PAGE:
At the beginning of November, we celebrate the lives of those who are no longer with us as we give thanks for them. Many faiths have been celebrating All Saints Day and other similar remembrances for over a thousand years. It gained an entirely new relevance as it kicks off the month of November for Americans, who celebrate Thanksgiving at the end of that month.
We can’t talk about those whom we have lost, our saints, without acknowledging the grief associated with the loss. Grief is real. And it is okay to acknowledge, appreciate, and experience grief as a Christian. We shouldn’t think less of ourselves or anyone else because they experience grief.
Let’s talk about lamentations -- the passionate expression of grief or sorrow; weeping. The Bible is filled with examples of God’s people lamenting losses or otherwise. Yes, there is an entire book devoted to lamentations, appropriately enough named Lamentations. It is a collection of poetic laments for the destruction of Jerusalem in 586 BCE. But there are lots of other examples. (see additional readings listed below). Even Jesus lamented. Jesus’s last words before his crucifixion, as shared in Matthew, were a lamentation.
We are going to experience things on this earth which cause us to lament. There is no avoiding it. I can’t explain why. But the Bible shows us that is the case.
We refer to God in parental terms – Father or Mother God. Our Heavenly Parent. Those references begin in the Bible. But God is not a helicopter parent. God is not hovering above us preventing our feelings from being hurt. Being a Christian doesn’t mean we get to bowl our way through life with the bumpers up.
Is God always there for us? Yes. Does God provide comfort and peace? Yes. Does our faith provide us with that connection to God? Yes. Does God answer prayers? Yes.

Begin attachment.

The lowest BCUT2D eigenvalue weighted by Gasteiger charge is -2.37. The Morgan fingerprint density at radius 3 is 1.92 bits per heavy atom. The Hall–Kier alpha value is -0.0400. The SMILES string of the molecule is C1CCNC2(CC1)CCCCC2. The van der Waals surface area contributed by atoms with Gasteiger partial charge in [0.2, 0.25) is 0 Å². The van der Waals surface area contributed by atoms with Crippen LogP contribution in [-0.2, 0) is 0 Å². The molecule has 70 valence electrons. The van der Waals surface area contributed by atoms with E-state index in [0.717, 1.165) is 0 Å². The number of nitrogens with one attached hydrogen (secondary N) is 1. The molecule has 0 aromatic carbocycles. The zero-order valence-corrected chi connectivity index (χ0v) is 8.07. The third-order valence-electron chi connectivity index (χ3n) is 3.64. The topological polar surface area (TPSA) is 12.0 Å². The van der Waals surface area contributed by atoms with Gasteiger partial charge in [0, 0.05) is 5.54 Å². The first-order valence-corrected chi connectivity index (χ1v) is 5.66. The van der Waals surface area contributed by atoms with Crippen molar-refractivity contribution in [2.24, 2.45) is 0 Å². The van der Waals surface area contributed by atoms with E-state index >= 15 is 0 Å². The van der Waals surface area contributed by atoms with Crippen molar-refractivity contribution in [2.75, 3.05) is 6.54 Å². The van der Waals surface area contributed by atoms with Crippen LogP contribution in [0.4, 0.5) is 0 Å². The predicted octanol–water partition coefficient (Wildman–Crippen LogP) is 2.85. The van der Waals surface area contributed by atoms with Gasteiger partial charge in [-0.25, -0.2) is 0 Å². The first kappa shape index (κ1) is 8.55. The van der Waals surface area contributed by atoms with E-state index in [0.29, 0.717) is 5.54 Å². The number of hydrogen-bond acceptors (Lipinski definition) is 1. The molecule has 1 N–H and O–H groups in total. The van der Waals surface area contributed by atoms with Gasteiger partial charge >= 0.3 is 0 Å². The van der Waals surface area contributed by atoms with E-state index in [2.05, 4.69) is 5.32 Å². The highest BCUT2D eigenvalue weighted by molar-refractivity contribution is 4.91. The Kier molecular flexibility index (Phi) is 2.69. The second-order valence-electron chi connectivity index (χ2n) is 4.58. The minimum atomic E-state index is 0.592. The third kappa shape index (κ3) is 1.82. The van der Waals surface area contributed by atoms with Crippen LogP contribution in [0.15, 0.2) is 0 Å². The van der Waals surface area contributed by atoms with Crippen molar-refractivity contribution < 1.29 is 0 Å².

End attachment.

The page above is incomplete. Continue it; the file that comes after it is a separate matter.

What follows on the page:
There are many churches that have figured out that hope is a big selling point. Our faith does provide hope. I believe that God provides hope, but churches often misdirect and misinterpret how it works. And it goes back to some of the same things Jesus railed against with the Pharisees. They blamed one’s misfortunes on sin. Today, some churches are essentially making the same or a very similar argument – God answers prayers for prosperity (wealth, hope, etc.). If you aren’t healed or suffer a grievous loss, or you don’t get rich, then clearly you weren’t praying hard enough or for some reason God chose not to answer your prayers. But I don’t think God works like that. Why would God work that way now when God didn’t work that way when Jesus was here on this earth?
Now, don’t get me wrong, we cannot overstate God’s greatness, God’s majesty, God’s power, God’s grace, God’s magnificence, and God’s glory. But how and why God chooses to answer our prayers might be a mystery to us. With faith must come trust.
But without question, God is always there for us. That is where we find hope. That is where we find comfort. That is where we find peace. On that we can depend.
Matthew 26:36-46; 27:45-46